As Enterprise is a prequel series, technology at the start of the pilot (which is halfway the 22nd century) is consequently less advanced than seen in the other series.
First of all, Earth ships have no energy-based shields yet. Outer protection of the ship's hull is provided by hull plating that can be polarized and absorb a limited amount of weapons fire. The plates do not provide protection against certain types of radiation.
Instead of phasers, the Enterprise uses 'phase cannons'. These are essentially guns attached on the ship's hull, and are the precursors of the phasers which are typically integrated within the hull. Phase cannon shots generally look and act the same as phasers, although their output is variable, and they are not as powerful as phasers. It should be noted that they may have been called 'phase weapons' by the series creators to establish that their mechanism differs from 'phasers', to conform to Worf's statement in a Next Generation episode that "phasers did not exist in the 22nd century". Also, portable phase cannons for personal defence have just been issued, named 'phase pistols' (probably also for this reason). They replace traditional plasma rifles that were used until the 22nd century. They only have two settings: stun and kill. The 'kill' setting is strong enough to kill humans but it only stuns some physically tougher species. The beam can't vaporize objects or people.
Projectile weapons consist of conventional or spatial torpedoes, which are rocket propelled. They are generally weaker than phase cannons. More powerful photonic torpedoes with an antimatter warhead are finally introduced by the end of season 2.
Ship's layout is generally the same as in Star Trek, although rooms and spaces are by default smaller. The bridge layout is also generally similar, with the captain's chair in the center, helm in front, communications on the right, tactical at the left, and the science station behind the captain. Sub-Commander T'Pol, the Science Officer, has a telescopic viewer, like Spock did on TOS. Behind the bridge is a Situation Room, which consists of a large horizontal viewing station, where away missions are planned.
The Enterprise's engines are powered by a horizontal warp engine (like on the USS Enterprise in TOS, although it was named 'warp core' by that time), which is since recently capable of Warp 5 speed (although short periods of Warp 5.2 can be sustained). This is contrary to the USS Enterprise from TOS, which could surpass Warp Factor 10. The warp factor is according to the old scale, meaning that the ship's speed is the cube of the warp factor times lightspeed (e.g. warp 3 means 3*3*3=27 times lightspeed). The scale was changed somewhere between the 23rd and 24th century, where warp 10 is the theoretical maximum speed (infinite velocity).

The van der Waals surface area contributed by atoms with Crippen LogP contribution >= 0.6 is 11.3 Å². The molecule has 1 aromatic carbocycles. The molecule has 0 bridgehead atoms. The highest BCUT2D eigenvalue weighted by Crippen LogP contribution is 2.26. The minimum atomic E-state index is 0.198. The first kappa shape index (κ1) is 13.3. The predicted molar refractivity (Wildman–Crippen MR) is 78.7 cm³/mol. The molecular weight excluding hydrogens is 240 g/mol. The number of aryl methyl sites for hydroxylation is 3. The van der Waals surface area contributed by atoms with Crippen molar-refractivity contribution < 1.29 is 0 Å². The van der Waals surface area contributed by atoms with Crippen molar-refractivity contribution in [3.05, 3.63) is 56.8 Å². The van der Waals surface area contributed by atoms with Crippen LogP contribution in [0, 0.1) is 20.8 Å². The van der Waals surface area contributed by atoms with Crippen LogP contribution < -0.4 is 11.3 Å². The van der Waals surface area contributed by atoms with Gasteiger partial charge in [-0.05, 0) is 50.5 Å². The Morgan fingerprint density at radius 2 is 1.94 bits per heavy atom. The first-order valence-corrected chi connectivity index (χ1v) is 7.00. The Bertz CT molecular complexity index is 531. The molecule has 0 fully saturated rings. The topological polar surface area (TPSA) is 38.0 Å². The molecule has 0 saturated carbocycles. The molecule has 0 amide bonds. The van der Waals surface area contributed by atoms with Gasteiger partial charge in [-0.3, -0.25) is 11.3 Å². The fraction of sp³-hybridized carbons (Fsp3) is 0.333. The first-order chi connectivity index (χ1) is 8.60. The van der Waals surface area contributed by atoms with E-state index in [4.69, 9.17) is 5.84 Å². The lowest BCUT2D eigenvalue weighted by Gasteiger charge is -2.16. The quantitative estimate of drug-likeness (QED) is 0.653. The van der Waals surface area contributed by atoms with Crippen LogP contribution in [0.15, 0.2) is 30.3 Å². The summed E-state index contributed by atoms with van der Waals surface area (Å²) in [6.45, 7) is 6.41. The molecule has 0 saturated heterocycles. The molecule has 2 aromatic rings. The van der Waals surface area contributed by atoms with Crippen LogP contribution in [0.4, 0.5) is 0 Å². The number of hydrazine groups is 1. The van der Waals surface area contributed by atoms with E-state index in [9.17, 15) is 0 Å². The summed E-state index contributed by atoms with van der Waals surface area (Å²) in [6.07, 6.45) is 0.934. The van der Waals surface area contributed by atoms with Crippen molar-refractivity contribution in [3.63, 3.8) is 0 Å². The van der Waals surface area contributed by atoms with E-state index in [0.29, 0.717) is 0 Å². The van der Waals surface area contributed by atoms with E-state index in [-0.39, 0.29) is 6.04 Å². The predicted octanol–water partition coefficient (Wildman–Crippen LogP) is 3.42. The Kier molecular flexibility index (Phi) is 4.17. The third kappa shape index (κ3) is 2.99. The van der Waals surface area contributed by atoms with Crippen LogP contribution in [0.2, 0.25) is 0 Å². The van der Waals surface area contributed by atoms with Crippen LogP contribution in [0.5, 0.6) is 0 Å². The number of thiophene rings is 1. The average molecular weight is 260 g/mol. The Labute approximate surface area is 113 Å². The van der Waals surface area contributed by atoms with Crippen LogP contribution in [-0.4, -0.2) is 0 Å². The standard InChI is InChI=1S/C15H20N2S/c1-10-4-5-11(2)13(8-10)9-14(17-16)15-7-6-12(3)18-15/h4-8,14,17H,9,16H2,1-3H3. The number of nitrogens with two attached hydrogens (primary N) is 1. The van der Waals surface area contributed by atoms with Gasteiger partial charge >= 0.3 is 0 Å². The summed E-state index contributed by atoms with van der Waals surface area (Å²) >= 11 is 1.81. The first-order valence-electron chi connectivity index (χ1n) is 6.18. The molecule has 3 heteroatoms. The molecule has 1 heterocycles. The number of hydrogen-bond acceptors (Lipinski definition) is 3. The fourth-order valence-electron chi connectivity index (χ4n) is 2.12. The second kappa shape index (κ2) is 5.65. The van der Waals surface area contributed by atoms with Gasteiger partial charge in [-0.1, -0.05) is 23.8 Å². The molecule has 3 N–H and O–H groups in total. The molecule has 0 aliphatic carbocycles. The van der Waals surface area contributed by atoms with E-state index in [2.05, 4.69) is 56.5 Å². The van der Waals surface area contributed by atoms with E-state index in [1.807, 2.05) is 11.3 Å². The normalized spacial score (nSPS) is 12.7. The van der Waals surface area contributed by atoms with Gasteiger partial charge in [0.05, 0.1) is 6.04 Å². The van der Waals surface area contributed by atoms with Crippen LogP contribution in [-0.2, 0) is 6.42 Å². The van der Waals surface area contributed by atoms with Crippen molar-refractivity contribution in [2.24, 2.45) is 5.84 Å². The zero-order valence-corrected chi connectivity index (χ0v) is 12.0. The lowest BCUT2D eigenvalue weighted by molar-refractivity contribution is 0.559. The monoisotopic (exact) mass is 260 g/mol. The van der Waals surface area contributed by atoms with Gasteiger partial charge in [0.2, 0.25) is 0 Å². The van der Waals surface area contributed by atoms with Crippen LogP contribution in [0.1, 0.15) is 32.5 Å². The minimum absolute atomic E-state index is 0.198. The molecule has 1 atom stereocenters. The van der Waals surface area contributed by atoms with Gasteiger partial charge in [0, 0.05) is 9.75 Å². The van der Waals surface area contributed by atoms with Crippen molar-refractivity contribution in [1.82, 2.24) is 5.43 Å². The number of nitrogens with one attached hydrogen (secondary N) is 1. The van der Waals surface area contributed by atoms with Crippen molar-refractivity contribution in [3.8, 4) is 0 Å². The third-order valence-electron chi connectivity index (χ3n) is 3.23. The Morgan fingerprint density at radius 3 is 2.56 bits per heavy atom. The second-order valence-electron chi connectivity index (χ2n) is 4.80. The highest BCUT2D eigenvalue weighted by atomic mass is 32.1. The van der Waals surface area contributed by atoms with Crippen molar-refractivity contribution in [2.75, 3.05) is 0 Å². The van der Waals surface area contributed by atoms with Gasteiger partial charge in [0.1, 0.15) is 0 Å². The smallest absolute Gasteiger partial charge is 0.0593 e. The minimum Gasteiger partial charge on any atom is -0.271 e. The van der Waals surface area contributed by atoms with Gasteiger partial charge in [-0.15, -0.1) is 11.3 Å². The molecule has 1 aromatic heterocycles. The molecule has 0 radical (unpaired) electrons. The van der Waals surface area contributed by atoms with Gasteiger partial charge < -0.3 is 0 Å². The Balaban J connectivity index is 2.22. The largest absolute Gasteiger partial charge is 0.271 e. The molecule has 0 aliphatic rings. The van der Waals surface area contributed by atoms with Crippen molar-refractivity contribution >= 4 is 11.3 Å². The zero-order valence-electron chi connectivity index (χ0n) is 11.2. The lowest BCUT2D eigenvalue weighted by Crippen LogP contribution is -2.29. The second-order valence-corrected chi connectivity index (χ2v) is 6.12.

The Enterprise uses hatches to dock with other ships and enter and exit the ship. For away-mission in space, the ship has two shuttlepods. The shuttlebay opens from below, as opposed to from the back, and the shuttles are held in place by clamps. Each shuttle can hold a maximum of about five people.
Earth vessels have no cloaking devices, but Romulan ships have. Klingon ships don't use cloaking until the 23rd century (when they probably obtained it through to their cooparation with Romulans). Earth ships never get to use cloaking devices since they are prohibited by treaty with the Romulans (with some exceptions, like the USS Defiant from Deep Space Nine).
A small transporter is also available on Enterprise, invented several years before by engineer Dr. Emory Erickson, a personal friend of Captain Jonathan Archer. The transporter has been cleared for use on living material. However, the crew initially prefers to use shuttles and docking hatches, since transporting humans sometimes causes erratic side-effects, as seen in Enterprise: Strange New World (#1.4), Enterprise: Vanishing Point (#2.10) and Enterprise: Daedalus (#4.10). Necessity often forces the personnel to use of the transporter throughout Enterprise's ten-year mission. In the third year, knowledge of and experience with the transporters has grown enough for the crew to use the device to transport people more often (only two at a time, though). However, in a Next Generation episode, Geordi LaForge states that transporters have been safely used for personal transport for about 100 years. This may mean that the transporter did not become a standard way of transportation until about halfway the 23rd century (and even then, some people like Dr. McCoy were still not comfortable with it); he could also be referring to the infamous transporter accident from Star Trek: The Motion Picture a century before, indicating it as the last major incident in a long and unremarkable history of transporter use. Interestingly, many species otherwise more advanced than humans (like the Andorians) don't possess transporter technology in the 22nd century.
The computer can scan for pathogens, but as there is no biofilter yet, the transporter cannot filter them out during transport. There is a special decontamination chamber to put crewmembers in quarantine when they have picked up something potentially dangerous.